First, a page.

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He was naked, if a thing of metal and plastic can be naked. His chest was jet; some shining black alloy or smooth plastic, I could not tell. His arms and legs were transparent plasteel. Beneath that false skin, I could see the dark metal of his duralloy bones, the power-bars and flexors that were muscles and tendons, the micromotors and sensing computers, the intricate pattern of lights racing up and down his superconductive neurosystem. His fingers were steel. On his right hand, long silver claws sprang rakishly from his knuckles when he made a fist.
He was looking at me. His eyes were crystalline lenses set in metal sockets, moving back and forth in some green translucent gel. They had no visible pupils; behind each implacable crimson iris burned a dim light that gave his stare an ominous red glow. "Am I that fascinating?" he asked me. His voice was surprisingly natural; deep and resonant, with no metallic echoes to corrode the humanity of his inflections.
"Kleronomas," I said. "Your name is fascinating, certainly. A very long time ago, there was another man of that name, a cyborg, a legend. You know that, of course. He of the Kleronomas Survey. The founder of the Academy of Human Knowledge on Avalon. Your ancestor? Perhaps metal runs in your family."
"No," said the cyborg. "Myself. I am Joachim Kleronomas."
I smiled for him. "And I'm Jesus Christ. Would you care to meet my Apostles?"
"You doubt me, Wisdom?"
"Kleronomas died on Avalon a thousand years ago."
"No," he said. "He stands before you now."
"Cyborg," I said, "this is Croan'dhenni. You would not have come here unless you sought rebirth, unless you sought to win new life in the game ofmind. So be warned. In the game of mind, your lies will be stripped away from you. Your flesh and your metal and your illusions, we will take them all, and in the end there will be only you, more naked and alone than you can ever imagine. So do not waste my time. It is the most precious thing I have, time. It is the most precious thing any of us have. Who are you, cyborg?"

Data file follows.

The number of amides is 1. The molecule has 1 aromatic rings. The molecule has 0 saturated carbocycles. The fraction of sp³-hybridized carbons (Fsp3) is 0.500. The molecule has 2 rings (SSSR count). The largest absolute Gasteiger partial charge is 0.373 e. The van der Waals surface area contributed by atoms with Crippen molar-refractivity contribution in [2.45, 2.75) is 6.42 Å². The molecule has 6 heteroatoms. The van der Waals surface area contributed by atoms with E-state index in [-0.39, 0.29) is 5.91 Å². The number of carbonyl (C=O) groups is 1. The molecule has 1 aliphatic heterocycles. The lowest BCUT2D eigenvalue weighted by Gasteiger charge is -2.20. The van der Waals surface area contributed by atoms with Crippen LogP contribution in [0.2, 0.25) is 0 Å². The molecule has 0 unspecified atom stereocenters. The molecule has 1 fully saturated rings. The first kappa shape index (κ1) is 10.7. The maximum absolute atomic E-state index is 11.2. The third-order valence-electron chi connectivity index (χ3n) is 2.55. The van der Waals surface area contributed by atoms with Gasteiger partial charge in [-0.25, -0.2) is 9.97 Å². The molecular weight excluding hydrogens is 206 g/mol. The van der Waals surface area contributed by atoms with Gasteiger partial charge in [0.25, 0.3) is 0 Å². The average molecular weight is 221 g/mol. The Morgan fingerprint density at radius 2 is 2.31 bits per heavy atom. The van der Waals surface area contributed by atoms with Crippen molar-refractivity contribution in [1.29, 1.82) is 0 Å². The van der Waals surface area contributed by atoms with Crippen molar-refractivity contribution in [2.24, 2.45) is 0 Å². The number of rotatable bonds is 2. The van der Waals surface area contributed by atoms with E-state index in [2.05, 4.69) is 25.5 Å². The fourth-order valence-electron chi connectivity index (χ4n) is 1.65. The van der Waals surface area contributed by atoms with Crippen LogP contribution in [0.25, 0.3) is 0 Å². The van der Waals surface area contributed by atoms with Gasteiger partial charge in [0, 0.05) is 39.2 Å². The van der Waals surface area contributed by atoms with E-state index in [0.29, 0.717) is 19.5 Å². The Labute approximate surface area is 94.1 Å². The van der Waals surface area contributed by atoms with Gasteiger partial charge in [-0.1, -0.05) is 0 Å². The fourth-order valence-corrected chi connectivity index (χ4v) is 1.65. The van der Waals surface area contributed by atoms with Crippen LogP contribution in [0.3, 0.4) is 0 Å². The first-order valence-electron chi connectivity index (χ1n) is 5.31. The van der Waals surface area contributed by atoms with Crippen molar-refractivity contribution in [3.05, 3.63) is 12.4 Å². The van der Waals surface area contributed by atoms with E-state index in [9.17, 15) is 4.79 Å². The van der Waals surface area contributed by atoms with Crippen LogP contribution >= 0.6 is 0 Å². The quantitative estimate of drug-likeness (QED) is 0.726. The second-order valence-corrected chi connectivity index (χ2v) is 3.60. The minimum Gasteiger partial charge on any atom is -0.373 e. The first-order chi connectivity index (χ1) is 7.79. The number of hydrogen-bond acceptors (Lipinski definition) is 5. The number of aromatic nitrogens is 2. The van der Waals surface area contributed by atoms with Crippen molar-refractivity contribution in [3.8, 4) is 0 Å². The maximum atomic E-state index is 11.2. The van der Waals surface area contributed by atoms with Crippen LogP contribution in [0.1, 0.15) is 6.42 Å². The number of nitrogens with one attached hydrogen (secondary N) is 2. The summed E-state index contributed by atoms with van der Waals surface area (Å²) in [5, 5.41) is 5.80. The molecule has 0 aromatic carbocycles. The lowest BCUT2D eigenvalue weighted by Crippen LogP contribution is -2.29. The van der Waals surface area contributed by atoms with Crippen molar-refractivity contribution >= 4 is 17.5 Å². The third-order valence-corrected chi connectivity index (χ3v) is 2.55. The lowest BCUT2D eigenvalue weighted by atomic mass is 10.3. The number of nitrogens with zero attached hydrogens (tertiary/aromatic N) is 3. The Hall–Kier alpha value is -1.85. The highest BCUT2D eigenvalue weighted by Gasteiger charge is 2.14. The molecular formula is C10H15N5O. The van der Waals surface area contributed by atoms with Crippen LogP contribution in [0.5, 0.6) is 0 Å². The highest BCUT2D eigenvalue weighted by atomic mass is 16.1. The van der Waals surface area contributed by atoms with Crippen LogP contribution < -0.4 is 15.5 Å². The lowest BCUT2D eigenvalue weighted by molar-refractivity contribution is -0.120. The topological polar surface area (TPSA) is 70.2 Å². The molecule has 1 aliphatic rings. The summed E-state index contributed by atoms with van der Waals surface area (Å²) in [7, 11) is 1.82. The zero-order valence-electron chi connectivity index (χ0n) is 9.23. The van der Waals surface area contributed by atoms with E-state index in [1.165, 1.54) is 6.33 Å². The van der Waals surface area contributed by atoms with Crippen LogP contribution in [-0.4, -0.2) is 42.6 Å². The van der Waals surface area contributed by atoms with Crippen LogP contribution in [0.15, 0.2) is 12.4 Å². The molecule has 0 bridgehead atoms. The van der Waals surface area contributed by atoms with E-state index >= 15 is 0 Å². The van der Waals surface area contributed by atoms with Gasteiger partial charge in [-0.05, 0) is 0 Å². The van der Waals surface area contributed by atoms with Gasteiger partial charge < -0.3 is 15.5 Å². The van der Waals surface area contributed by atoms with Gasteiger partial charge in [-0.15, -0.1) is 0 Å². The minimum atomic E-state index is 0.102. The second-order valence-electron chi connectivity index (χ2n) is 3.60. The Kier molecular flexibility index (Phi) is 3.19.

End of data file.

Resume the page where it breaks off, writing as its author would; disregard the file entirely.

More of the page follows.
"Kleronomas," he said. Was there a mocking note in his voice? I could not tell. His face was not built for smiling. "Do you have a name?" he asked me.
"Several," I said.
"Which do you use?"
"My players call me Wisdom."
"That is a title, not a name," he said.
I smiled. "You are traveled, then. Like the real Kleronomas. Good. My birth name was Cyrain. I suppose, of all my names, I am most used to that one. I wore it for the first fifty years of my life, until I came to Dam Tullian and studied to be a Wisdom and took a new name with the title."
"Cyrain," he repeated. "That alone?"
"On what world were you born, then?"
Cyrain of Ash," he said. "How old are you?"
"In standard years?"
I shrugged. "Close to two hundred. I've lost count."
"You look like a child, like a girl close to puberty, no more."
"I am older than my body," I said.
"As am I," he said. "The curse of the cyborg, Wisdom, is that parts can be replaced."
"Then you're immortal?" I challenged him.
"In one crude sense, yes."
"Interesting," I said. "Contradictory. You come here to me, to Croan'dhenni and its Artifact, to the game of mind. Why? This is a place where the dying come, cyborg, in hopes of winning life. We don't get many immortals."
"I seek a different prize," the cyborg said.
"Yes?" I prompted.
"Death," he told me. "Life. Death. Life."
"Two different things," I said. "Opposites. Enemies."
"No," said the cyborg. "They are the same."